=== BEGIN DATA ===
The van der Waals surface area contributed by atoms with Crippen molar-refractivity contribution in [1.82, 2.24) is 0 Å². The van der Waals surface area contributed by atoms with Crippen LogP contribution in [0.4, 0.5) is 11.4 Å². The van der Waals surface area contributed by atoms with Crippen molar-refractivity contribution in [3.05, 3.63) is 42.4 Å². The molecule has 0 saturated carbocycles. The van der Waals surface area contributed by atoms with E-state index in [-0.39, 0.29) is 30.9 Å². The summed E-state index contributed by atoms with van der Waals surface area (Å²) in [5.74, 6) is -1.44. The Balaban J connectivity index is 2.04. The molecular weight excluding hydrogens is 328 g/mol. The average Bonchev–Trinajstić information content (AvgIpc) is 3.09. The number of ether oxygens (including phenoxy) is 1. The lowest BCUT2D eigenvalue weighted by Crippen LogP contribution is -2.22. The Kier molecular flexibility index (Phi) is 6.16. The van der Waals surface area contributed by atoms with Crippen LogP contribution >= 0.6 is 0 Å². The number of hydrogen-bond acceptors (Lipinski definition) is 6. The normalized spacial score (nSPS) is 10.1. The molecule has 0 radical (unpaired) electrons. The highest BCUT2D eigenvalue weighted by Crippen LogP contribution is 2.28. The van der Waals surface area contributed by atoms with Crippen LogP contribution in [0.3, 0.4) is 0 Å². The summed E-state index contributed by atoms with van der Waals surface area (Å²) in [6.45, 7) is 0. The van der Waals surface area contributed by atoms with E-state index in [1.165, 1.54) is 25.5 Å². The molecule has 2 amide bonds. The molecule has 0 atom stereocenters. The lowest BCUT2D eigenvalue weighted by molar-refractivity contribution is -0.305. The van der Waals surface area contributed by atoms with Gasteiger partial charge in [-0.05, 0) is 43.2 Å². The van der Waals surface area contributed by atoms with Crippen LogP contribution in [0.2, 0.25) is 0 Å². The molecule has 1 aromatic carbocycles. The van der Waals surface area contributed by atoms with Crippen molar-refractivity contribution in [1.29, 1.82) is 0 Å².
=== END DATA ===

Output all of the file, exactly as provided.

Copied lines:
The van der Waals surface area contributed by atoms with Crippen molar-refractivity contribution in [1.82, 2.24) is 0 Å². The van der Waals surface area contributed by atoms with Crippen LogP contribution in [0.4, 0.5) is 11.4 Å². The van der Waals surface area contributed by atoms with Crippen molar-refractivity contribution in [3.05, 3.63) is 42.4 Å². The molecule has 0 saturated carbocycles. The van der Waals surface area contributed by atoms with E-state index in [-0.39, 0.29) is 30.9 Å². The summed E-state index contributed by atoms with van der Waals surface area (Å²) in [5.74, 6) is -1.44. The Balaban J connectivity index is 2.04. The molecular weight excluding hydrogens is 328 g/mol. The average Bonchev–Trinajstić information content (AvgIpc) is 3.09. The number of ether oxygens (including phenoxy) is 1. The lowest BCUT2D eigenvalue weighted by Crippen LogP contribution is -2.22. The Kier molecular flexibility index (Phi) is 6.16. The van der Waals surface area contributed by atoms with Crippen LogP contribution >= 0.6 is 0 Å². The number of hydrogen-bond acceptors (Lipinski definition) is 6. The normalized spacial score (nSPS) is 10.1. The molecule has 0 radical (unpaired) electrons. The highest BCUT2D eigenvalue weighted by Crippen LogP contribution is 2.28. The van der Waals surface area contributed by atoms with Crippen LogP contribution in [0.3, 0.4) is 0 Å². The summed E-state index contributed by atoms with van der Waals surface area (Å²) in [6.45, 7) is 0. The van der Waals surface area contributed by atoms with E-state index in [1.165, 1.54) is 25.5 Å². The molecule has 2 amide bonds. The molecule has 0 atom stereocenters. The lowest BCUT2D eigenvalue weighted by molar-refractivity contribution is -0.305. The van der Waals surface area contributed by atoms with Gasteiger partial charge in [-0.05, 0) is 43.2 Å². The van der Waals surface area contributed by atoms with Crippen LogP contribution in [0.2, 0.25) is 0 Å². The molecule has 1 aromatic carbocycles. The van der Waals surface area contributed by atoms with Crippen molar-refractivity contribution in [1.29, 1.82) is 0 Å².